The magazine at the heart of the movement has gone quarterly. We’re excited to bring you this first edition of Red Pepper 2.0, packed full of in-depth reporting and cutting-edge analysis from around the world. Forget cooked-up scandals and smear campaigns, short-lived media cycles and the agendas of oligarch-owned newspapers: we bring you the stories that matter. This issue we’ve teamed up with The World Transformed 2018, a festival looking to transform political education in this country.
Chantal Mouffe explores the potentials and pitfalls of populism, whilst Ali Bilgic reports on the borders of Fortress Europe. Grace Blakeley writes on the de-financialisation of the economy, and Jasmine Ahmed asks what a world beyond prisons might look like. On the verge of a possible Corbyn government, Leo Panitch wonders how we position ourselves both ‘in and against’ state power. Jane Holgate thinks that the answer might begin with mass political education, and Will Stronge of Autonomy Institute looks to the transformative potential of technology.
Elsewhere we look at criminal justice, exploring the gangs matrix and the racist logic of policing tactics. Costas Lapavitsas, Hilary Wainwright and Michael Calderbank and more unpack the latest left debates over the future of Europe. Jenny Pearce asks what lessons are to be learnt from the left as the Latin America’s ‘pink tide’ seems to have receded?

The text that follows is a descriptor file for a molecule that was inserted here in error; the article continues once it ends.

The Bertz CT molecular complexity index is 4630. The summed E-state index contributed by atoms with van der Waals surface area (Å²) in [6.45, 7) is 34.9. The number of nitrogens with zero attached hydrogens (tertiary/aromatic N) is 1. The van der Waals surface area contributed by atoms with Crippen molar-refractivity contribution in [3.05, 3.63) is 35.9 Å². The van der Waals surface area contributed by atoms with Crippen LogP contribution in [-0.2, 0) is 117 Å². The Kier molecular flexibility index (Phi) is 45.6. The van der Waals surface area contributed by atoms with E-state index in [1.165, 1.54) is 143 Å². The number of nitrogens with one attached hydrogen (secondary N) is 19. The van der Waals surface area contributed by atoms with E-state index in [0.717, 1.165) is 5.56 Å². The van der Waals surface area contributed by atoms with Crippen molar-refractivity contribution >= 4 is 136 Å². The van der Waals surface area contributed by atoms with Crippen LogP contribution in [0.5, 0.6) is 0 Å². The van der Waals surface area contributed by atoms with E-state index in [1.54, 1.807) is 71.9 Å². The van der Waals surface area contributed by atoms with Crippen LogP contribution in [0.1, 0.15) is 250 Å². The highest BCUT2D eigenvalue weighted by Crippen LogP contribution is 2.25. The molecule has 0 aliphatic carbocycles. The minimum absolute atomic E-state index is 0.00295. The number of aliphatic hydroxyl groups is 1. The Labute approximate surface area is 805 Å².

PLUS – our writers explore the future of radical football culture, and a photo essay gives us a rare glimpse into the cinemas of occupied Palestine.
All this and much more in our latest issue. Don’t miss out – get yours now.
By Dionysia Pitsili-Chatzi, Aris Spourdalakis, Jodi Dean Leo Panitch, and Hilary Wainwright,
Until the bicentenary neared, generating a successful campaign for a memorial, Peterloo had little purchase on popular memory, writes Tom Hazeldine. Mike Leigh’s new film will help change that.
A fast-growing grassroots union is shaking up the way trade unions organise among the lowest paid and most marginalised workers. Shiri Shalmy reports
From trade to migration, from Labour's hopes to Theresa May's despair, we bring you the best coverage to cut through the chaos and confusion.
The student population today is unrecognisable from that of a generation or more ago, writes Matt Myers. And it is central to any socialist project for the future.
With the rise of Bolsonaro and big corporations cannibalising the countryside, Brazil is living proof of Thomas Piketty’s assertion that capitalist accumulation in the 21st century is not compatible with democracy. By Sue Branford